4. Source of Energy: Forests are the main sources of energy in Nepal. About 60% of total energy consumption in Nepal is obtained from forests. Nepalese people are consuming fuel wood for heating and cooking purposes. Fuel wood is also used extensively in brick and mine kilns, rural industries, restaurants, etc.
5. Promotion of Tourism: Forest enhances the natural beauty of the country. Forest management can preserve rare wild lives: elephants, tigers, rhinos, musk deer, panda, etc. have been the source of tourists’ attraction in various wildlife conservations in Nepal.
6. Source of Public Revenue: Forest is one of the sources of government revenue in Nepal. It provides both tax and non-tax revenue by selling the forest products like timber, herbal products, etc.
7. Export Promotion: Trade deficit is a chronic problem in Nepal. The development of forest resources helps to increase the export of forest-related products such as paper, timber, medicinal herbs, etc. This helps to increase foreign exchange earnings and to reduce the problem of trade deficit.
Forest is an integral part of rural livelihood in Nepal as shown in the figure 5.2.1.
Current Situation of Forest Resource
Nepal was rich in forest resources in the past. From this has originated the saying “Green Forest is the Wealth of Nepal“. But that is far from being true at present.
According to Economic Survey 2021/22, 30.8 percent of the total land area of the world is covered by forest, this area is equivalent to 0.6 hectares per person and 422 trees per person.
In Nepal, forest occupies a total of 59,062 sq. km which is 40.4 percent of the total area of the country. Other shrub land covers 6048 sq. km (4.4%). Forest and shrub land together represent 44.8 percent of the total area of the country. This implies that there are 0.2 hectares of forest areas and 111 trees per person in Nepal. According to the landscape distribution of forest areas, the mid-hill has the highest coverage and the Terai has the lowest coverage.
At present, about 23.3% of the total area is covered with national parks, wildlife reserves, conservation areas, hunting reserves and buffer zones. Out of the total 20 Protected Forest Areas, 12 National Parks, one Wildlife Reserve (Kosi Tappu), one Hunting Reserve (Dhorpatan), and six Conservation Areas have been preserved through the Department of National Parks and Wildlife Conservation. Three conservation areas (Annapurna, Manasalu and Gaurishankar), have been preserved through National Trust for Nature Conservation (NTNC), and one Conservation Area (Kanchanjunga) has been managed by the local community. Eco-tourism programs have been implemented in these areas. So, these protected areas contribute to the National economy through tourism and also help to protect important national species and biodiversity.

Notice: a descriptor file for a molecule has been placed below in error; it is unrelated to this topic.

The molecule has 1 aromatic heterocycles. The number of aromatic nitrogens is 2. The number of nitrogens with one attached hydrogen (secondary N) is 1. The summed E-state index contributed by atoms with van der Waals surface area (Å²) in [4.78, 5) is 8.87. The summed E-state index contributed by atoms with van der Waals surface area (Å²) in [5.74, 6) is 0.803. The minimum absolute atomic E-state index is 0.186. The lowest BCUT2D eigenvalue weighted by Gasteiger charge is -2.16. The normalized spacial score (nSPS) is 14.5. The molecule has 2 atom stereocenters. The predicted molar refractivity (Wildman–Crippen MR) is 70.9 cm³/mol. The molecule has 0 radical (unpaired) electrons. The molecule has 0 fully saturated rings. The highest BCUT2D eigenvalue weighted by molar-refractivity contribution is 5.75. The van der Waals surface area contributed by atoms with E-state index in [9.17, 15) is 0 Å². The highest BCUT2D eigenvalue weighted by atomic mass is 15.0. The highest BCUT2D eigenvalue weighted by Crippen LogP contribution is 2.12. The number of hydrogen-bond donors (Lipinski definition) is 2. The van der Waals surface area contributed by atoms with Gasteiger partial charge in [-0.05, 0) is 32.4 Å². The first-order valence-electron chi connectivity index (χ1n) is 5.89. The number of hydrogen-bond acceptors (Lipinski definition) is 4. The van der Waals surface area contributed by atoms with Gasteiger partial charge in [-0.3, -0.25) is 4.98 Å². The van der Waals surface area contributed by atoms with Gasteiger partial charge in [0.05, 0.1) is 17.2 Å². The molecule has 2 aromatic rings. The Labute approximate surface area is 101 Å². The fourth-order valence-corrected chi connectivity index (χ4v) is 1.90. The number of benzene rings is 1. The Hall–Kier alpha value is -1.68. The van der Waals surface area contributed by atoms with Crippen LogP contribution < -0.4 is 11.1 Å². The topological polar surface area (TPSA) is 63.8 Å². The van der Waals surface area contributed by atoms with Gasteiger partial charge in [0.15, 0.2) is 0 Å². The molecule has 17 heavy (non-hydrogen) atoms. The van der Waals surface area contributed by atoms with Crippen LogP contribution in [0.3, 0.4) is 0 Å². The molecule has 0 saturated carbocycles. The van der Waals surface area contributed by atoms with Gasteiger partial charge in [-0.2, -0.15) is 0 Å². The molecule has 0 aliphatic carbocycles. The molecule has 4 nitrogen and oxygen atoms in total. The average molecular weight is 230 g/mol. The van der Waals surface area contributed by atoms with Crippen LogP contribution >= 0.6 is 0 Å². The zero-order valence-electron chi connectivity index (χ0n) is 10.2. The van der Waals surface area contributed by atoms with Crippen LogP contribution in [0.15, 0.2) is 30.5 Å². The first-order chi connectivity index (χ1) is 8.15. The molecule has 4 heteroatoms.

Causes of Deforestation
The main causes of deforestation are discussed as follows:
1. Source of Livelihood: Around 18.7% of people in Nepal are living below the poverty line. Due to limited employment opportunities, they collect herbs and other forest products and make a living by selling them.
2. Migration: Due to the low agricultural productivity and lack of employment opportunities in hilly areas, people move from hilly regions to Terai region. Such migrated people tend to live nearby the forest area because of the easy availability of their daily needs from the forest without cost. Due to the open border, external migration has also become one of the causes of deforestation in Nepal.
3. Lack of Employment Opportunity: In Nepal, about 66% of the total population is engaged in agriculture where seasonal unemployment and disguised unemployment are widespread. Due to the lack of alternative employment opportunities outside agriculture, they use forest resources as a source of additional income.
4. High Population Growth Rate: According to the preliminary population census report 2021, Nepal’s total population is 29.19 million and it is compounding annually at the rate of 0.93%. Increased population causes increased demand for energy, food grain, and construction materials. This aggravates the problem of deforestation.
5. Lack of Alternative Source of Energy: About 36.81% of Nepalese people are living in rural areas where alternative sources of energy, other than fuel wood are not easily available. If available then also they cannot afford commercial energy like kerosene and gas due to low levels of income. So, they depend on forest resources which is another cause of deforestation.
6. Demand for Raw Materials: There are several forest-based industries such as matches, paper, herbal, furniture, etc. They collect their raw materials from the forest. The dependency of such industries on the forest is one of the causes of deforestation in Nepal.
7. Ineffective Administration and Absence of Forest Management: There is no effective administration and forest management policy. Due to a lack of clear forest policy and weak administration, poachers and illegal traders are not punished properly. Due to the lack of training for forest workers and their users, deforestation is aggravated. Political instability also adds fuel to the fire of forest destruction.
There are also other causes of deforestation such as the high dependency of the farming system on the forest, illegal trade, uneducated people, etc.
Consequences of Deforestation
The consequences of deforestation in Nepal are as follows: